“Mr. Hogan fired me last night,” I said.

Don could see I was mad. He looked skeptical, however. “Just how did he fire you,” Don asked. “Tell me his exact words.”

I was puzzled. What part of “fired” did Don not understand. It seemed like a simple concept for a VP to grasp.

“He fired me after his speech last night,” I said. “He did it in front of a number of salesmen.” I was getting hot again, reliving the experience.

“Calm down, Tom,” he said. “Tell me exactly what he said.” I explained what happened. When I told Don the exact words — that he said “Henny Bogan” says you’re fired — he broke into a big grin.

“Don’t you know who Henny Bogan is?” Don said.

I’d never heard of him, and assumed that it was a cocktail word slur. After all, Mr. Hogan had a few drinks that night. Don explained that Henny Bogan was the character Mr. Hogan sometimes became when he pulled jokes on people, and he had done this type of thing before.

“I doubt you have real problems with the real Ben Hogan,” Don said. “In fact, if he didn’t like you I doubt he would have had Henny Bogan pull this on you.”

So it was a joke?

No way… It sure didn’t feel like a joke to me last night or early this morning. I thought about the laughing man last night. Maybe that was why he started to chuckle? Don told me to go get my prototype and take it up to see Mr. Hogan. He said I should act like nothing happened. It was hard to do, but what other option did I have?

Before I went to Mr. Hogan’s office, I found Gene and told him what had happened last night and what Don told me to do. Gene had a really good laugh at my expense, and then told me several other Henny Bogan stories. He acted like I should be happy Henny Bogan had pulled a prank on me.

“Why did you never tell me these stories before?” I asked Gene. He said I had only worked there a few years, and he would have gotten around to it eventually.

“Now you know,” Gene said, and he laughed some more. He was really enjoying the moment. God love him and I do too, but if this joke is true then I would need to inflict some payback somehow someday.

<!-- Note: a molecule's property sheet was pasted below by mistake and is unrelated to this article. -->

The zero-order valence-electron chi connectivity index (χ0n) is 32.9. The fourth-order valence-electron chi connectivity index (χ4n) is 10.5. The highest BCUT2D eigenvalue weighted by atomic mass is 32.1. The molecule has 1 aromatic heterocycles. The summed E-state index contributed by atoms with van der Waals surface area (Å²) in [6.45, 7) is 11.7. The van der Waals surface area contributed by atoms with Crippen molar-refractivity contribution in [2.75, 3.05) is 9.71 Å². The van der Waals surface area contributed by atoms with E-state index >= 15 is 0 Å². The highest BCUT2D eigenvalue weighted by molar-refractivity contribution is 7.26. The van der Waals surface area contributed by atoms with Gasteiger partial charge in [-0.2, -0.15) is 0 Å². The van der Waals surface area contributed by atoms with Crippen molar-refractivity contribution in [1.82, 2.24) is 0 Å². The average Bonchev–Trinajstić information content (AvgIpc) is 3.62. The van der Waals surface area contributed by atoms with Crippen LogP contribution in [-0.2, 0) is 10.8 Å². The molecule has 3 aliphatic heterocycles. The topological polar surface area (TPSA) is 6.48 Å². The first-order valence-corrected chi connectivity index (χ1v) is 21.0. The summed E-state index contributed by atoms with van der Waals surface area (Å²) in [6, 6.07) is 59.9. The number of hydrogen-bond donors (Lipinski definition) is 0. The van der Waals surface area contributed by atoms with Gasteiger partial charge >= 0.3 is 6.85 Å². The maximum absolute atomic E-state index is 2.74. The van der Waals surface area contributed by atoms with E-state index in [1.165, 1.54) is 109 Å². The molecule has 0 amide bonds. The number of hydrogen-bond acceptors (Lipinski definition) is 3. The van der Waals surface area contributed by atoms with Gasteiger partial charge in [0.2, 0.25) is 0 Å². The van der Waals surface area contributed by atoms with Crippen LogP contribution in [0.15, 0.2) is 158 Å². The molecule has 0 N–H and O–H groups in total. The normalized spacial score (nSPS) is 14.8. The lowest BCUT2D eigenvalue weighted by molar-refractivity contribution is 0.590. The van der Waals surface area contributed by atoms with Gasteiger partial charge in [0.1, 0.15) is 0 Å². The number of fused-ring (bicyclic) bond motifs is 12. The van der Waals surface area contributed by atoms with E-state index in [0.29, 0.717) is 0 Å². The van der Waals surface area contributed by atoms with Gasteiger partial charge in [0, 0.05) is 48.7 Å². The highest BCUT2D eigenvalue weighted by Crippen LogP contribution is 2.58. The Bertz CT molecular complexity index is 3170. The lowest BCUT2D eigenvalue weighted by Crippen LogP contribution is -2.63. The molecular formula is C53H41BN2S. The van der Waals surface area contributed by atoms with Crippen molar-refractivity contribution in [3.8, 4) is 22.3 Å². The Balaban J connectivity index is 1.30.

So I grabbed the prototype and went to see Mr. Henny Bogan. I knocked on the frame of his door, and still wondered if it would be the last time. Mr. Hogan looked up, but didn’t say a word. He just stared at me. It wasn’t the typical stare, and sly slight grin inched across his face. I walked over to the front of his desk. His eyes were still intensely blue but for the first time, something was different. Was he sorry? I don’t think so. Was he surprised I was there? Maybe. I stared back at Mr. Hogan for a little while myself. I wanted him to know that I knew.

Many years later, a friend told me I should have come in that day with the prototype and introduced myself as Sommy Ttites. I wish I had, but I wasn’t that sharp then. After we did a bit of two-way eye balling, I finally just showed him the prototype. He examined it a while and then we pleasantly talked about the next steps. The whole time I was in there he never said a word about last night, but it was obvious I was not fired.

I had been seriously punked by “The Hawk,” who sometimes became Henny Bogan. With that experience, I guess I entered into some sort of club. Much later I was able to laugh, too. Henny Bogan had a strange, warped sense of humor. I should tell you some of the other stories I then heard about Henny Bogan, but I promised in this series I would only share what I experienced first hand. There is another level of writing that is required for passing on second-hand stuff.

Tim Scott has got some other great stories in his book of Hogan humor and pranks. You should check it out.

One the next hole: Mr. Hogan wanted me to find a specific old club. He sent me to see his friend Mattie Reed and to dig through his private collection of 30,000 clubs. I never found it, but I did find something quite special.

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Tom Stites has spent more than 30 years working in the golf industry. In that time, he has been awarded more than 200 golf-related patents, and has designed and engineered more than 300 golf products that have been sold worldwide. As part of his job, he had the opportunity to work with hundreds of touring professionals and developed clubs that have been used to win all four of golf's major championships (several times), as well as 200+ PGA Tour events. Stites got his golf industry start at the Ben Hogan Company in 1986, where Ben Hogan and his personal master club builder Gene Sheeley trained the young engineer in club design. Tom went on to start his own golf club equipment engineering company in 1993 in Fort Worth, Texas, which he sold to Nike Inc. in 2000. The facility grew and became known as "The Oven," and Stites led the design and engineering teams there for 12 years as the Director of Product Development. Stites, 59, is a proud veteran of the United States Air Force. He is now semi-retired, but continues his work as an innovation, business, engineering and design consultant. He currently serves on the Board of Directors of the Ben Hogan Foundation, a 501C foundation that works to preserve the legacy and memory of the late, great Ben Hogan.